March 2021: With parts of the country once again hitting record temperatures and rainfall falling either far too often or not often enough dependent on your location. I thought it would be a good time to pull out some of our research to answer some of my Qualibra FAQ’s.
Choosing a wetting agent for your site is a tricky business. We see the value of them in our trials and it’s clear that they are not all the same.
When looking to make a decision about which one to use there are some recurring desires and objectives. Rather than talk about the chemistry that goes into Qualibra I thought it would be nice to summarise some of the trial work conducted since 2013. During that period we have conducted a number of studies and included several other products as a comparison.
For consistency I have referred to them as Wetting Agent (number) – if the numbers are the same it is the same product.
When it’s dry I want my wetting agent to hold onto moisture.
The below study we did at STRI throughout the 2016 season. We compared a number of products on the market and when possible purposely tried to kept moisture levels around 20% VMC. Qualibra at both 10L/Ha and 20L/Ha consistently performed well and kept us in an optimum position. Over all of our trials we see 20L/ha constantly perform and improves penetration (see later study). It’s fair to say that one other product on the market compared favorably.
Summary: Running greens a bit drier? Qualibra helped hold onto moisture when things dried down.
When it’s wet I want my wetting agent to let go of moisture
Maybe that’s a simplification of the questions / statements we get but the sentiment is correct. When it’s wet you don’t want to be holding on to excessive moisture. In the same 2016 trial at STRI we saw that holding the moisture content at around 25% – 30% we certainly weren’t the driest but we didn’t hold on to the most moisture either. I think it would be impossible to achieve both.
Summary: When rootzones are wetter the holding properties of Qualibra seen in the last study DID NOT hold additional moisture in these studies.
I would like the moisture to be evenly distributed throughout the profile.
In this trial back in 2013 we took some soil samples from a very free draining links site and did some work to test the soil profiles. The figures shown are the number of seconds it took for a water droplet to penetrate the soil profile at different depths. If the droplet took more than 60 seconds to penetrate it is simply recorded as 60. I would have been interested to see how long they went on for but that’s how the experiment was done.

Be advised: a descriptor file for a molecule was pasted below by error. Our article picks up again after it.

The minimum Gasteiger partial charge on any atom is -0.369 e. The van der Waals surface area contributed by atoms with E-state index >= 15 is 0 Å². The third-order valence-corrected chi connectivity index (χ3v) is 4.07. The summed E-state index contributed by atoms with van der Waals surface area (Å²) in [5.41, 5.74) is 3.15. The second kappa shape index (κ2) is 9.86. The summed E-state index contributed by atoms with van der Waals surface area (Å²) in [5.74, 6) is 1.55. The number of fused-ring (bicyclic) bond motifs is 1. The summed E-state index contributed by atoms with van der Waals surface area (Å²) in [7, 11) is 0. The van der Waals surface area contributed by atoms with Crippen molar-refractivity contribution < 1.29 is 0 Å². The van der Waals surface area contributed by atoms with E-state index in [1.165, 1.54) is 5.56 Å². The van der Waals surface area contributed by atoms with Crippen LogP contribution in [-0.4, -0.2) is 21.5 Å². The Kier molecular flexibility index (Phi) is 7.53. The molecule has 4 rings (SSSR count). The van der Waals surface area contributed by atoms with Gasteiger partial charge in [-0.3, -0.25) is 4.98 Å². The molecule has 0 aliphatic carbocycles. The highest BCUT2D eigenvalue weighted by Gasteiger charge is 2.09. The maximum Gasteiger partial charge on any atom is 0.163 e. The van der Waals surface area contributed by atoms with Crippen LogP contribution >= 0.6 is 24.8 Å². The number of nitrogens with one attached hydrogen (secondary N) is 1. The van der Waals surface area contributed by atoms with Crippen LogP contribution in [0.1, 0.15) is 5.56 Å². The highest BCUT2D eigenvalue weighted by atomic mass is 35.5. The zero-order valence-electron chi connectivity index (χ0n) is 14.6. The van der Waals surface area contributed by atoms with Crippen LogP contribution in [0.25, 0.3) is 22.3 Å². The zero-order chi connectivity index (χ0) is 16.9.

The lower the number the quicker the soil absorbed the moisture.
This is where we begin to see the advantages of the full rate Qualibra. Whilst it performed very well at 10 L/ha it is at its optimum at it’s full rate. Speed to penetrate the soil profile at both 50mm and 100mm were better than the products we compared it too.
Summary: In this study Qualibra at 20L/Ha showed fastest droplet penetration into sandy links soils at 50mm and 100mm depth.
When it’s wet I would like my greens to stay firm but when it’s dry I don’t want them too firm.
This is a tricky thing achieve. A study we did in 2015 showed that a programmed approach using Qualibra can help to maintain greens that don’t get overly firm during dry periods yet when the moisture content is higher additional moisture isn’t retained.
Summary: When greens were dry using Qualibra stopped them getting excessively firm, when greens were wetter greens remained as firm as all other treatments.
This is important as we go further into these summers that can throw extremes of weather at us. Prolonged periods of drought, then 35 C temperature followed by heavy rain – yet consistency of surfaces is the objective.
We replicated this study in 2016 and saw a very similar pattern.
Summary: During a dry period when greens are holding low moisture %’s clegg readings remained consistently reduced from the untreated control.
Are there any benefits beyond moisture control?
Keeping moisture available and allowing the soil profile to re-wet is critical to keeping the plant healthy. Any minor differences will help the plant through difficult periods.
The below image shows some pot trial work we did that showed a clear benefit to germinating seedlings. Having evenly distributed moisture during this period is a key factor in establishment. We’d expect similar results to be seen during the stress periods of the summer.
Summary: The more effectively you hold moisture in the rootzone the more opportunity there is for the plant to establish a healthy root system.
Above all – I don’t want to see any dry patch.
In the same 2016 STRI trial we scored the dry patch in each plot and compared. This was the heavily droughted plot that we tried to keep well under 20% VMC.
Once again Qualibra did it’s job and returned the lowest assessment scores throughout the trial.
Summary: In this study Qualibra treated plots showed the lowest evidence of dry patch of all the plots.
In summary – There are some great wetting agents out there, Here at Syngenta we commit to research and studying our product both in the trial ground and in the field, we genuinely believe we have the best product in a market where there are a couple of other outstanding products.
However there are some products that are certainly not outstanding and in many of our trials – products returned disappointing results compared to the untreated control.